U.S. Navy Cutting Fuel Costs

Adam Eisman - Contributing Writer
Posted on Sunday 31st May 2009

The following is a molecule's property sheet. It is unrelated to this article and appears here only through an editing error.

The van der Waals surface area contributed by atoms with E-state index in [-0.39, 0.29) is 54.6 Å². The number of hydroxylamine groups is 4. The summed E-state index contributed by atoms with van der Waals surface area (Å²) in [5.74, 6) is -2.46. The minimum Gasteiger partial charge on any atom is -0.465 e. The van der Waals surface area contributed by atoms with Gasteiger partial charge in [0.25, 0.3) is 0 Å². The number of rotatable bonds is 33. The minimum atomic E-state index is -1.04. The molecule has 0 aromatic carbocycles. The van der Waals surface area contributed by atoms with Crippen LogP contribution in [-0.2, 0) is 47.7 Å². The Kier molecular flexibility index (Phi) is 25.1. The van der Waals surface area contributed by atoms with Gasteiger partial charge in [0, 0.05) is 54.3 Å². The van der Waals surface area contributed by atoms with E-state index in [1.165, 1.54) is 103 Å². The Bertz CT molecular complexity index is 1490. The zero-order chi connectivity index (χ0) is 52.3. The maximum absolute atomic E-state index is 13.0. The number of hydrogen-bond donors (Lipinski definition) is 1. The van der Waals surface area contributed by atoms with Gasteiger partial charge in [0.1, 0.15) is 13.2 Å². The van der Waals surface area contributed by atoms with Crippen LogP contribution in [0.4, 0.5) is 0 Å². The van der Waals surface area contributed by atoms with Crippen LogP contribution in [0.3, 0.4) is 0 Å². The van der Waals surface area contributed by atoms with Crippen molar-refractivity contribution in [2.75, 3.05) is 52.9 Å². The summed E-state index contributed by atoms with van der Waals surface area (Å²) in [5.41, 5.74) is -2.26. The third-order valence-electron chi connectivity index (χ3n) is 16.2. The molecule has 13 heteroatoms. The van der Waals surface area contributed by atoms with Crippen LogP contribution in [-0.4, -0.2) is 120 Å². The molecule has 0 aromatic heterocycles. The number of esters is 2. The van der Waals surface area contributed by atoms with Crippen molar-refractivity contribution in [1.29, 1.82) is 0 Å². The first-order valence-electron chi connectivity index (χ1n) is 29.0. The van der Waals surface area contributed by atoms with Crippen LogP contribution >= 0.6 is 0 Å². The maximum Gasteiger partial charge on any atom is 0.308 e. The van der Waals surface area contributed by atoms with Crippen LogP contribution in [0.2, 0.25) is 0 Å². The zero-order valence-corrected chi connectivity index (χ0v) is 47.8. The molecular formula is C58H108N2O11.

The United States Military Apparatus is one of the World’s largest consumers of fossil based petroleum in the world, spending roughly $13 billion a year simply to fuel up their rides. Fortunately, they are getting serious about cutting that number down. A program instituted by the U.S. Navy called the Energy Conservation Program (i-ENCON) that encourages ships to save fuel whenever possible has already accounted for about $79 million dollars in savings over the first two quarters of the fiscal year 2009. Over that span of time, the Navy burned about 14.83 less than the average burn rate, which means about 682,000 fewer barrels of oil. The program runs on a voluntary incentive basis that can reward a ship up to $67,000 for improving their efficiency. The Navy is also conserving fuel by using more renewable sources of energy on bases. With Solar PV, wind, geothermal and ocean thermal, the Navy has declared a 12% decline in total energy consumption for 2008. The military as a whole is looking to save money by using electric vehicles on bases, which could save upwards of 11 million gallons of gas each year.

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